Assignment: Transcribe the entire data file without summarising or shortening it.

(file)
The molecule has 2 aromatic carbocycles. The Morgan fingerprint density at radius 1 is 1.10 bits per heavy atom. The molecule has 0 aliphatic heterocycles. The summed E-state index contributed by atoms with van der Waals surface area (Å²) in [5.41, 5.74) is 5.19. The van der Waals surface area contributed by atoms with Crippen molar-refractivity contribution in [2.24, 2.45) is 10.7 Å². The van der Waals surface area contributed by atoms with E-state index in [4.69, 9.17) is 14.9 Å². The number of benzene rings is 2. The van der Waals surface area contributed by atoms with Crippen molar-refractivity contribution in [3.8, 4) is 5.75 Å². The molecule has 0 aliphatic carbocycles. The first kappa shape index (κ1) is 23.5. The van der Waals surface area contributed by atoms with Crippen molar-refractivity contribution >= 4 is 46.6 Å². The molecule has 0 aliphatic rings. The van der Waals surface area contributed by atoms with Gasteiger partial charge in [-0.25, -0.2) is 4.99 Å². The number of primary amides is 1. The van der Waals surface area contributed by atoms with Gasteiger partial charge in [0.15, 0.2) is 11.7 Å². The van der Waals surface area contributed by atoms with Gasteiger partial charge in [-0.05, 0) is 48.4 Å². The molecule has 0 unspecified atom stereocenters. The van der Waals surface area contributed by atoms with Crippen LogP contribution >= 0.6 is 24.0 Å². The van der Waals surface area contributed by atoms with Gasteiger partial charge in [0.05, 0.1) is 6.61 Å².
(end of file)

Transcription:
The molecule has 2 aromatic carbocycles. The Morgan fingerprint density at radius 1 is 1.10 bits per heavy atom. The molecule has 0 aliphatic heterocycles. The summed E-state index contributed by atoms with van der Waals surface area (Å²) in [5.41, 5.74) is 5.19. The van der Waals surface area contributed by atoms with Crippen molar-refractivity contribution in [2.24, 2.45) is 10.7 Å². The van der Waals surface area contributed by atoms with E-state index in [4.69, 9.17) is 14.9 Å². The number of benzene rings is 2. The van der Waals surface area contributed by atoms with Crippen molar-refractivity contribution in [3.8, 4) is 5.75 Å². The molecule has 0 aliphatic carbocycles. The first kappa shape index (κ1) is 23.5. The van der Waals surface area contributed by atoms with Crippen molar-refractivity contribution >= 4 is 46.6 Å². The molecule has 0 aliphatic rings. The van der Waals surface area contributed by atoms with Gasteiger partial charge in [-0.25, -0.2) is 4.99 Å². The number of primary amides is 1. The van der Waals surface area contributed by atoms with Gasteiger partial charge in [0.15, 0.2) is 11.7 Å². The van der Waals surface area contributed by atoms with Gasteiger partial charge in [-0.05, 0) is 48.4 Å². The molecule has 0 unspecified atom stereocenters. The van der Waals surface area contributed by atoms with Crippen LogP contribution >= 0.6 is 24.0 Å². The van der Waals surface area contributed by atoms with Gasteiger partial charge in [0.05, 0.1) is 6.61 Å².